Have you ever felt that a piece of software just isn't doing what you need?
Software tends to be designed with a specific set of use cases in mind, with design principles to facilitate those use cases, and then when it comes to implementation tradeoffs are made based on those principles. While it's unlikely that everyone's use case will be perfectly met, if you go too far against the grain at some point you're just making life hard for yourself.
As an example Prometheus counters cannot be set. You could try to hack around it by creating a new counter each time and incrementing it once, however if you use the APIs as intended with custom collectors and
MustNewConstMetric your code will not only be simpler and but also less likely to have thread safety issues.
That's a relatively simple case. There's a myriad of different ways in you can in essence try to make Prometheus do push rather than pull, such as via queues. Example reasons for wanting to do this vary from misunderstandings of reliability principles, to working around political issues within an organisation. Whatever the reason, fundamentally Prometheus is a pull system and if you try to make it do push instead (outside of the intended use cases for the Pushgateway) you're likely to find yourself running into an ever increasing level of problems.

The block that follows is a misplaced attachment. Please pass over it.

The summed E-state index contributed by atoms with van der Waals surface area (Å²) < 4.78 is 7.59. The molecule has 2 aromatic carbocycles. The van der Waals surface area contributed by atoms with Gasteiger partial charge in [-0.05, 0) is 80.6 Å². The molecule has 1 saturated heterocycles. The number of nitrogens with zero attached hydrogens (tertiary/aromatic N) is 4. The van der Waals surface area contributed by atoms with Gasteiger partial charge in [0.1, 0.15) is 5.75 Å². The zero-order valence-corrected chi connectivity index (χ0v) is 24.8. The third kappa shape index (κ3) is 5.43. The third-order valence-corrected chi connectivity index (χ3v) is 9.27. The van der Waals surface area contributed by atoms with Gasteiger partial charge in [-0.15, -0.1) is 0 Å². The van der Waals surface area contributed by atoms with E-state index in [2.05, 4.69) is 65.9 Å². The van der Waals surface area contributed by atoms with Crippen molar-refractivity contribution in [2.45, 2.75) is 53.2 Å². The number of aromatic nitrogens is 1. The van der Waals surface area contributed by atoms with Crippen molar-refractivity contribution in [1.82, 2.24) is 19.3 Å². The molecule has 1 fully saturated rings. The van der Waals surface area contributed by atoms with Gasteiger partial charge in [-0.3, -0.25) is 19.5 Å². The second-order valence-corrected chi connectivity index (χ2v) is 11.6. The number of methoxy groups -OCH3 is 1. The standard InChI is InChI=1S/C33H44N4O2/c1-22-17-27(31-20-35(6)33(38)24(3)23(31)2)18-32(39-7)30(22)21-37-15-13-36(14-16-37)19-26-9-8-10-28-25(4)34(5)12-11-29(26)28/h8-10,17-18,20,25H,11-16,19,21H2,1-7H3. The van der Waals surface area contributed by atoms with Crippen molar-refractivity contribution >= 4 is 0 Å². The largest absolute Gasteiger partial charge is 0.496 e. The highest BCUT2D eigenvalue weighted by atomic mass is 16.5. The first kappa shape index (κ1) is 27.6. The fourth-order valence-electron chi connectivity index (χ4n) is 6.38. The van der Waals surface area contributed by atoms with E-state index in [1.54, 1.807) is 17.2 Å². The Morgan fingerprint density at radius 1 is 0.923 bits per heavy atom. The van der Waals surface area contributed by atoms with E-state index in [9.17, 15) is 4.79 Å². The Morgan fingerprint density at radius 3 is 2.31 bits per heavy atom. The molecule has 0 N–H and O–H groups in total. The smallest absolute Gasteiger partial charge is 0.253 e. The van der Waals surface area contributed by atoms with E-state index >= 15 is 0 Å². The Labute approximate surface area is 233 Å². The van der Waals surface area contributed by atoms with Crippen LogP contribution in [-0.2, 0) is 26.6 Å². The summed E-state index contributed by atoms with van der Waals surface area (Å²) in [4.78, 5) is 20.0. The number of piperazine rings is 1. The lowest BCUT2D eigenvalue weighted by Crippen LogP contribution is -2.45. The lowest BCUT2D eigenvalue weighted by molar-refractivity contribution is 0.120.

While a software project could choose to add features to support use cases that are against its core design principles, longer term that would likely result in a design lacking cohesiveness and thus leaving all users less unsatisfied. For example a few years back the Prometheus developers discussed what'd happen if support for push was added, and our analysis was that we'd end up with a system with the combined disadvantages of both push and pull.
There are always going to be cases where you need to cheat a little to make things work, however if you find yourself systemically swimming upstream against the clearly stated philosophy of a given piece of software maybe you should step back and see if there's a simpler design. Or maybe even consider if you've maybe chosen the wrong piece of software for your needs.
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